Dance NOW! Miami's 'POP': Contemporary Dance with Drama and Beauty

Dance NOW! Miami in


Dance NOW! Miami in "Tethered" choreographed by Hannah Baumgarten featuring, from left, Natalia Uribe Flores, Austin Duclos, Rae Wilcoxson, and David Jewett. (Photo by Simon Soong)

Cameron Basden, Dance Writer

Dance NOW! Miami culminates its season of dance with Program III, “POP” at the Broward Center for Performing Arts on Friday, May 17 and Aventura Arts Center on Saturday, May 18.

With “POP,” the company under the artistic direction of Hannah Baumgarten and Diego Salterini, takes audiences on a spirited adventure that speaks to multiple generations, piques the emotions and revels in the sheer beauty of dance.

Dance NOW! Miami in Diego Salterini's journey through the 80s,


Dance NOW! Miami in Diego Salterini's journey through the 80s, "POP." From left, Jenny Hegarty and Dariel Milan. (Photo by Jenny Abreu)

The May performances include Baumgarten’s classic revival, “Tethered” and Daniel Lewis’s re-staging of the emotional yet quirky “Open Book” as well as feature the world premiere of the musical and dance journey, “POP” choreographed by Salterini.

Salterini was nostalgic as he spoke about the inspiration and creation of “POP.”

“As contemporary choreographers, we’re always looking for beautiful, magical music. But in reality, all my memories are from popular music. I had been flirting with this idea for a long time. My memories from Madonna, where I was, what I was doing are so clear. Prince, Billy Idol - all these artists were very much a part of my youth.”

Salterini continues with a story about being in Rio De Janeiro, driving with a much younger couple and the pop band, Tears For Fears came on the radio.

“We were all coming from different worlds, different parts of the world, different ages and yet we were still bopping to the same music,” he says. “We all had memories from the same music. This music is truly a part of the fabric of our lives.”

Salterini grew up in Italy in the world of television and commercial work and many times '80s popular music is associated with more commercial type atmospheres. He feels that with the right frame of my mind, the music can be associated with concert dance.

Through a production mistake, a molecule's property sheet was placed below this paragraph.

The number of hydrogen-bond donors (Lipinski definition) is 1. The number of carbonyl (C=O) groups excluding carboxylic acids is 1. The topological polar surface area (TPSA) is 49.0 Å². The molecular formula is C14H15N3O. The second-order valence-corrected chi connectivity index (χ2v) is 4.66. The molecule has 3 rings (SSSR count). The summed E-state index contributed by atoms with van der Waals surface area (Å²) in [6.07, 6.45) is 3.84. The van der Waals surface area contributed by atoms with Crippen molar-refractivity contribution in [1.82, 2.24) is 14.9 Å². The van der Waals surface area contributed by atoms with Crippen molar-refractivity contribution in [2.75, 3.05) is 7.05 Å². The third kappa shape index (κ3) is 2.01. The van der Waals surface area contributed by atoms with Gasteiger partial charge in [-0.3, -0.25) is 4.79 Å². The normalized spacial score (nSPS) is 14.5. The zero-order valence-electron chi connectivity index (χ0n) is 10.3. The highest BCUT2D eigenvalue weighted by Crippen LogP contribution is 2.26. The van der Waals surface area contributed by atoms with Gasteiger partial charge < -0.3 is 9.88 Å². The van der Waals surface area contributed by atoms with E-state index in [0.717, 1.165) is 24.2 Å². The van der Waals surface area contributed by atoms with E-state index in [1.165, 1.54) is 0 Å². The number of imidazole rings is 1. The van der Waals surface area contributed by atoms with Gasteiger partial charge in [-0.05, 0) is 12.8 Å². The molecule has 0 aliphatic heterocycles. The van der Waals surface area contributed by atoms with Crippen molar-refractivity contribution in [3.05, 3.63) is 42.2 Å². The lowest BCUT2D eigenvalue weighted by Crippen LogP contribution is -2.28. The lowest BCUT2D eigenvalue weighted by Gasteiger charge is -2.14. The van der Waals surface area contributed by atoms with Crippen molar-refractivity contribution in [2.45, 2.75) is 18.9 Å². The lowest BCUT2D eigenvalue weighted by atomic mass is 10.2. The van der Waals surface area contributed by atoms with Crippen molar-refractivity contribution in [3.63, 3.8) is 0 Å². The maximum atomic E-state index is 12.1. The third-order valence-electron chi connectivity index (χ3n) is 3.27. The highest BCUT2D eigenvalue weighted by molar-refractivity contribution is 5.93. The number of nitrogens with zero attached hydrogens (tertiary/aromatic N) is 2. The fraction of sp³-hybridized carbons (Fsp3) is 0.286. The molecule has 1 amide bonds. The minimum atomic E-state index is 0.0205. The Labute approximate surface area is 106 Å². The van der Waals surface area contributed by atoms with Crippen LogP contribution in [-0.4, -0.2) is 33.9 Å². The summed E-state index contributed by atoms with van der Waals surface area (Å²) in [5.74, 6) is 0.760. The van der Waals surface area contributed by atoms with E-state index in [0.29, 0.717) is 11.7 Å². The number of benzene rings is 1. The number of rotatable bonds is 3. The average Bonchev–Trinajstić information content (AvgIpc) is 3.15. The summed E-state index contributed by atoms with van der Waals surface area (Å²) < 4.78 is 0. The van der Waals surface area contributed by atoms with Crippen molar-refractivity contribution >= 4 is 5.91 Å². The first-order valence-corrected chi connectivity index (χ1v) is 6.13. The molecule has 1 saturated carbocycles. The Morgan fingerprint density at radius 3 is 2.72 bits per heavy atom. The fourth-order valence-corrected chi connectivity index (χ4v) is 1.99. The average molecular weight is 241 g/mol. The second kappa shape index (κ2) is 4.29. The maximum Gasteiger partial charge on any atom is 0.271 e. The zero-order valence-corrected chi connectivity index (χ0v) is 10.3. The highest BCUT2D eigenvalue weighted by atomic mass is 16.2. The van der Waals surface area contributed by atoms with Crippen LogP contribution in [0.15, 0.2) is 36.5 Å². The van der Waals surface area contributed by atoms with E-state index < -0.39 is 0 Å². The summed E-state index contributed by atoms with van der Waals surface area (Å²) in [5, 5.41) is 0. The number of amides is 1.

And that’s what “POP” does.

Julia Faris, dancer and rehearsal director, is dancing in all three pieces on the program. She says that the music for “POP” doesn't feel unfamiliar at all, even though the dancers are from a very different generation.

Luke Stockton in Dance NOW! Miami's


Luke Stockton in Dance NOW! Miami's "POP." (Photo by Jenny Abreu)

In “POP” Salterini has worked with long time DNM music collaborator, composer Davidson Jaconello, to reimagine the iconic songs.

“The challenge in using such popular music was to make it unique and different so it becomes, not necessarily the full piece of music, but it ‘reminds’ you of the music rather than being the exact music,” says Salterini.

Baumgarten adds: “I think Davidson and Diego have created music that creates a clear context and a reflection of a certain time.”

Salterini says he had an outline of how he saw the piece evolve.

“As we started working, Davidson and I kept a dialogue going. He has a great way of creating arcs with the music and I was able to translate or reflect what we discussed to create dance.”

Although the name “POP” implies fun and laughter, what resonates, in conjunction to the familiar tunes, is the emotional and somewhat political narrative that Salterini imparts through voice, video imagery and the set design and lighting created by Bruce Brown.

There are the voices of Arnold Schwarzenegger, Ronald Reagan and Mikhail Gorbachev that "pop" on screen to establish a time period. Dance elements reflect the sexual freedom of the '80s and then move into the AIDS crisis.

“It reflects the anger that was felt during that time, the lack of recognition and ignoring of what was happening,” Salterini says passionately. “And then we get to Prince and an edited reworked version of 'Sometimes It Snows in April' about mourning. That is a rather personal tribute to someone that Hannah and I have lost.”

“POP’s” final sections are ultimately energetic and fun and reflect the music and the joy of dance.

“In reality, some of the songs of that time were protest songs, very much rooted in validity and life. It was reflecting the youth of the time and it was often very deep,” says Salterini.

Faris says that even though these dancers didn’t live through the AIDS crisis, having just been through the COVID pandemic of the current time, the dancers very much relate to Salterini’s narrative.

“Even if we didn’t lose someone personally, we certainly are close to people who did and it affected us all,” she says.